Radio Show Review: The Johnson Wax Program

Radio’s big comedy shows often went on Summer break.  In World War II, this was especially true as many comedians used their time off the air to continue working with USO and entertaining the Troops. In 1942, the hit Fibber McGee and Molly show went on Summer Vacation, but their sponsors, Johnson’s Wax, decided to continue to sponsor the Johnson’s Wax Program.

Johnson’s Wax could have chosen to do a typical summer musical program, with a nice singer and nice songs. Some of these series circulate. They’re pleasant if you like that sort of thing, but utterly forgettable and indistinguishable from each other. The Johnson’s Wax Program of the Summer of 1942 was different. Yes, it featured two talented singers in Connie Haines and Bob Carroll. It also featured two great and unique radio talents: Composer, arranger, and bandleader Meredith Willson and storyteller John Nesbitt.

Willson led the band for many variety shows and comedies that required him to play a role. Invariably it would be that of the dunce. However, that stage persona had little connection to his musical work. His music was filled with great arrangements and intriguing ideas for new compositions. He did great work on the Maxwell’s House Good News program in the late 1930s and early 1940s. However, I think his best work in the golden age of radio would be a few years later in The Big Show, a 90-minute radio program that aired from 1950-52.

John Nesbitt was a storyteller. His series of radio programs and MGM movie shorts called The Passing Parade told true stories almost too amazing to be believed. Yet, each fact was fully verified with the scripts being written by Nesbitt himself. The stories were not only surprising but often touch the hearts and minds of the listener with Nesbitt’s skillful reading. The best comparison I can think of for Baby Boomers is Paul Harvey’s Rest of the Story broadcasts, only a bit more dramatic.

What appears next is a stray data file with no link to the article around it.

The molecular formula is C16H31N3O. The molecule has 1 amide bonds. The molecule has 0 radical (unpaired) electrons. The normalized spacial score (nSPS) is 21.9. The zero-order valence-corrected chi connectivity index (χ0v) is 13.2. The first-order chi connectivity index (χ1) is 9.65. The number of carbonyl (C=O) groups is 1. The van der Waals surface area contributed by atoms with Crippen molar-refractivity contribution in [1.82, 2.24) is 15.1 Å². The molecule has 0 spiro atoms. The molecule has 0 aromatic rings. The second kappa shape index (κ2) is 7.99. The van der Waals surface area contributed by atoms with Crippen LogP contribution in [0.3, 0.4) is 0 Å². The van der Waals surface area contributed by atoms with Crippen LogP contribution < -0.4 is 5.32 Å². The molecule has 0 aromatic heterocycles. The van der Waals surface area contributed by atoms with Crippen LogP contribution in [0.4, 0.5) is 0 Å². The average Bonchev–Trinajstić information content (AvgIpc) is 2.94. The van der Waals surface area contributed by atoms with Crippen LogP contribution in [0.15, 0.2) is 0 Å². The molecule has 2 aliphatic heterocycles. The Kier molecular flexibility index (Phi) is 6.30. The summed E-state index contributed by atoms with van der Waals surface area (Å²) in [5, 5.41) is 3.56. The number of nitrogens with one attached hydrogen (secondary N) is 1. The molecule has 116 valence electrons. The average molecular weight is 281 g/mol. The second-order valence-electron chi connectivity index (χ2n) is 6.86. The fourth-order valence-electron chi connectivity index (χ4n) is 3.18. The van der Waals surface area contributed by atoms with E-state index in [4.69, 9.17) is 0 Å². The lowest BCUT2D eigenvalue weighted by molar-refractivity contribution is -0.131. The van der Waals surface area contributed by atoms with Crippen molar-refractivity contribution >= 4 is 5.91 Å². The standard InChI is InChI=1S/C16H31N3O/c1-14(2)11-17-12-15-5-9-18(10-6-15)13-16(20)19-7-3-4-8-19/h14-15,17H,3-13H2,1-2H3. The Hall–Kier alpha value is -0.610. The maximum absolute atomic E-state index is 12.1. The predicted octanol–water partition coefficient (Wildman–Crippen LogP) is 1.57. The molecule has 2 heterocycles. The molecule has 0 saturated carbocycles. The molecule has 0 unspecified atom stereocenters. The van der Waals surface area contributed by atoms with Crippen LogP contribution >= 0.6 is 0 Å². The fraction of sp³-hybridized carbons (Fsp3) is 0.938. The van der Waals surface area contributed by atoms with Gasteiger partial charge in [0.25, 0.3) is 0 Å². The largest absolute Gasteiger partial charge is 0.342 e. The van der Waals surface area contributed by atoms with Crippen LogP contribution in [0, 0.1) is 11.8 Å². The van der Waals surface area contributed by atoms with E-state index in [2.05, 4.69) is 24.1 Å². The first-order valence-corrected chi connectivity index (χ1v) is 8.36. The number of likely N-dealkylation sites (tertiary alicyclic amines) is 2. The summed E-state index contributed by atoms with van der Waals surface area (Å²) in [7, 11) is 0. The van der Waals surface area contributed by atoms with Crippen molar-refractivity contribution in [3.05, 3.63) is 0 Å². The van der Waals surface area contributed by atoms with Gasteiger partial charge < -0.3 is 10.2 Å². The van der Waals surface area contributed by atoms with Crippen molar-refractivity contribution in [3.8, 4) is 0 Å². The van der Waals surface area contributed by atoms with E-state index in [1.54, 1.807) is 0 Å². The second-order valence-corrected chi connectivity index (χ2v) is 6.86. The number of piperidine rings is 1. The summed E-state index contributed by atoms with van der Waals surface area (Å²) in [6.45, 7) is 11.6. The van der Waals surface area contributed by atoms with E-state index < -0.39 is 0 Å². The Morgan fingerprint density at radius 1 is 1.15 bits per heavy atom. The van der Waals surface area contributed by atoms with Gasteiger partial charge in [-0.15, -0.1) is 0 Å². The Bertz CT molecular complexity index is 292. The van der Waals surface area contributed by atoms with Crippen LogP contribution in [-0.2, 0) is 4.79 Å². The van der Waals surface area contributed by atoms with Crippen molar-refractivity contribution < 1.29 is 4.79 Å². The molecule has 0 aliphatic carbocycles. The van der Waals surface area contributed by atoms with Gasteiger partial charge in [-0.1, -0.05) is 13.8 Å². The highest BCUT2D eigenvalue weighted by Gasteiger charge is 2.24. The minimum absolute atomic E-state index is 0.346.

Tother Willson and Nesbitt complimented each other’s work. Throughout the summer series, Willson played a series of “lost melodies.” These melodies had been meant for greatness but forgotten or laid aside for one reason or another. Nesbitt told the story of each lost song. Willson meanwhile scored Nesbitt’s stories, matching the stories with solid music (when required.)

The tone of the series, both in Nesbitt’s stories, as well as in its announcements reflected the Spirit of 1942. America was a Nation that was less than a year removed from Pearl Harbor, whose Atlantic merchant ships were under constant danger from U-Boats, and was moving to a firm war footing. Nesbitt turns his full rhetorical powers on the Axis Powers several times and it is stirring, particularly his “letter” to Adolf Hitler.

The series ran for thirteen weeks. Twelve episodes are in circulation. The only bad thing about the series is that the circulating episodes, while clear, are not the highest quality.  Still, if you’re wanting great music, great story, and some solid singing, this is a series that’s well worth checking out.

 

Rating: 4.5 out of 5

The twelve existing episodes of the Johnson’s Wax program are available for free online here.

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